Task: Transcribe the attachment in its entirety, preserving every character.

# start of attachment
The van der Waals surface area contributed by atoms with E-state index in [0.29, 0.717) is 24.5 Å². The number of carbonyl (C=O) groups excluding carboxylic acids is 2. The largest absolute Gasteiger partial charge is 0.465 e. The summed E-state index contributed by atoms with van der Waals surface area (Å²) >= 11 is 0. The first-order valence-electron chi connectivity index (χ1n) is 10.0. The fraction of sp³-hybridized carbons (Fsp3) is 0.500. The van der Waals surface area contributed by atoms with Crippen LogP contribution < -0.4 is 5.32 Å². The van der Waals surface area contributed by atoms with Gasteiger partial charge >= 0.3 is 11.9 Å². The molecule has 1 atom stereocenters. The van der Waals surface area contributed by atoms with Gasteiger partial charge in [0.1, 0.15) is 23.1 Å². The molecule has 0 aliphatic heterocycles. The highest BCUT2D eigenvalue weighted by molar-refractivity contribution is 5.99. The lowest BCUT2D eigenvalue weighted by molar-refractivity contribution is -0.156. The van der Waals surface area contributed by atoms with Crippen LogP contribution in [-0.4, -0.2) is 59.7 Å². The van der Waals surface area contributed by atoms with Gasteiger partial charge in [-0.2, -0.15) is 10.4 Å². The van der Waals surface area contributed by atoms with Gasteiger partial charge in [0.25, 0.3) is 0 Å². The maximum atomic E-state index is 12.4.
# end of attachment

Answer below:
The van der Waals surface area contributed by atoms with E-state index in [0.29, 0.717) is 24.5 Å². The number of carbonyl (C=O) groups excluding carboxylic acids is 2. The largest absolute Gasteiger partial charge is 0.465 e. The summed E-state index contributed by atoms with van der Waals surface area (Å²) >= 11 is 0. The first-order valence-electron chi connectivity index (χ1n) is 10.0. The fraction of sp³-hybridized carbons (Fsp3) is 0.500. The van der Waals surface area contributed by atoms with Crippen LogP contribution < -0.4 is 5.32 Å². The van der Waals surface area contributed by atoms with Gasteiger partial charge >= 0.3 is 11.9 Å². The molecule has 1 atom stereocenters. The van der Waals surface area contributed by atoms with Gasteiger partial charge in [0.1, 0.15) is 23.1 Å². The molecule has 0 aliphatic heterocycles. The highest BCUT2D eigenvalue weighted by molar-refractivity contribution is 5.99. The lowest BCUT2D eigenvalue weighted by molar-refractivity contribution is -0.156. The van der Waals surface area contributed by atoms with Crippen LogP contribution in [-0.4, -0.2) is 59.7 Å². The van der Waals surface area contributed by atoms with Gasteiger partial charge in [-0.2, -0.15) is 10.4 Å². The van der Waals surface area contributed by atoms with Gasteiger partial charge in [0.25, 0.3) is 0 Å². The maximum atomic E-state index is 12.4.